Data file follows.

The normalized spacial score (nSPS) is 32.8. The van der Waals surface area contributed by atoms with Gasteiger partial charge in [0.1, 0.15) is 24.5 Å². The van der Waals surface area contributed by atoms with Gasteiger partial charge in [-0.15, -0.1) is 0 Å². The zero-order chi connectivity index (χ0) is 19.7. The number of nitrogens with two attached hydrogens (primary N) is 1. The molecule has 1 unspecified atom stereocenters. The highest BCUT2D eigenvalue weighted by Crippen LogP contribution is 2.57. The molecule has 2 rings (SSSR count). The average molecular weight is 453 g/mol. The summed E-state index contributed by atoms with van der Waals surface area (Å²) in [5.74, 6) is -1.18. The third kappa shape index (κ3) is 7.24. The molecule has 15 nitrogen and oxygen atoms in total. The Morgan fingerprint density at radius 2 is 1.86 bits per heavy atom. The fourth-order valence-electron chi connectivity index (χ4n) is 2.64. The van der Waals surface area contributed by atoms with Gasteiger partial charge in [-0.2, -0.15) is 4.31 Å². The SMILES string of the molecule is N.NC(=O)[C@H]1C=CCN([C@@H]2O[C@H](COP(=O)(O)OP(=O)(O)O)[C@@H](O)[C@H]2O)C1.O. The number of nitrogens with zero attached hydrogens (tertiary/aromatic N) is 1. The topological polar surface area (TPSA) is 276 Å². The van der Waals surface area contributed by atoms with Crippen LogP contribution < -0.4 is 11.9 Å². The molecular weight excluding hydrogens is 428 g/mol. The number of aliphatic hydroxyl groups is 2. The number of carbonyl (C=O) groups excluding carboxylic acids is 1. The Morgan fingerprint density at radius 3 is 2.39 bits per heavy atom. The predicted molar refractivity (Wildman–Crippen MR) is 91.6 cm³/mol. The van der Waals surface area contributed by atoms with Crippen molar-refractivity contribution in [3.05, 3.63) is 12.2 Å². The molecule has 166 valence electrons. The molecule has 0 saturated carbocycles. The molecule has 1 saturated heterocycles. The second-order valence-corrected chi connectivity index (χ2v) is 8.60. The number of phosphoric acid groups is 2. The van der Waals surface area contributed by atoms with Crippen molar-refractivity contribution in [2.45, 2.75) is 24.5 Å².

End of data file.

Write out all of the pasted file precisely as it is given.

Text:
The normalized spacial score (nSPS) is 32.8. The van der Waals surface area contributed by atoms with Gasteiger partial charge in [0.1, 0.15) is 24.5 Å². The van der Waals surface area contributed by atoms with Gasteiger partial charge in [-0.15, -0.1) is 0 Å². The zero-order chi connectivity index (χ0) is 19.7. The number of nitrogens with two attached hydrogens (primary N) is 1. The molecule has 1 unspecified atom stereocenters. The highest BCUT2D eigenvalue weighted by Crippen LogP contribution is 2.57. The molecule has 2 rings (SSSR count). The average molecular weight is 453 g/mol. The summed E-state index contributed by atoms with van der Waals surface area (Å²) in [5.74, 6) is -1.18. The third kappa shape index (κ3) is 7.24. The molecule has 15 nitrogen and oxygen atoms in total. The Morgan fingerprint density at radius 2 is 1.86 bits per heavy atom. The fourth-order valence-electron chi connectivity index (χ4n) is 2.64. The van der Waals surface area contributed by atoms with Gasteiger partial charge in [-0.2, -0.15) is 4.31 Å². The SMILES string of the molecule is N.NC(=O)[C@H]1C=CCN([C@@H]2O[C@H](COP(=O)(O)OP(=O)(O)O)[C@@H](O)[C@H]2O)C1.O. The number of nitrogens with zero attached hydrogens (tertiary/aromatic N) is 1. The topological polar surface area (TPSA) is 276 Å². The van der Waals surface area contributed by atoms with Crippen LogP contribution < -0.4 is 11.9 Å². The molecular weight excluding hydrogens is 428 g/mol. The number of aliphatic hydroxyl groups is 2. The number of carbonyl (C=O) groups excluding carboxylic acids is 1. The Morgan fingerprint density at radius 3 is 2.39 bits per heavy atom. The predicted molar refractivity (Wildman–Crippen MR) is 91.6 cm³/mol. The van der Waals surface area contributed by atoms with Crippen molar-refractivity contribution in [3.05, 3.63) is 12.2 Å². The molecule has 166 valence electrons. The molecule has 0 saturated carbocycles. The molecule has 1 saturated heterocycles. The second-order valence-corrected chi connectivity index (χ2v) is 8.60. The number of phosphoric acid groups is 2. The van der Waals surface area contributed by atoms with Crippen molar-refractivity contribution in [2.45, 2.75) is 24.5 Å².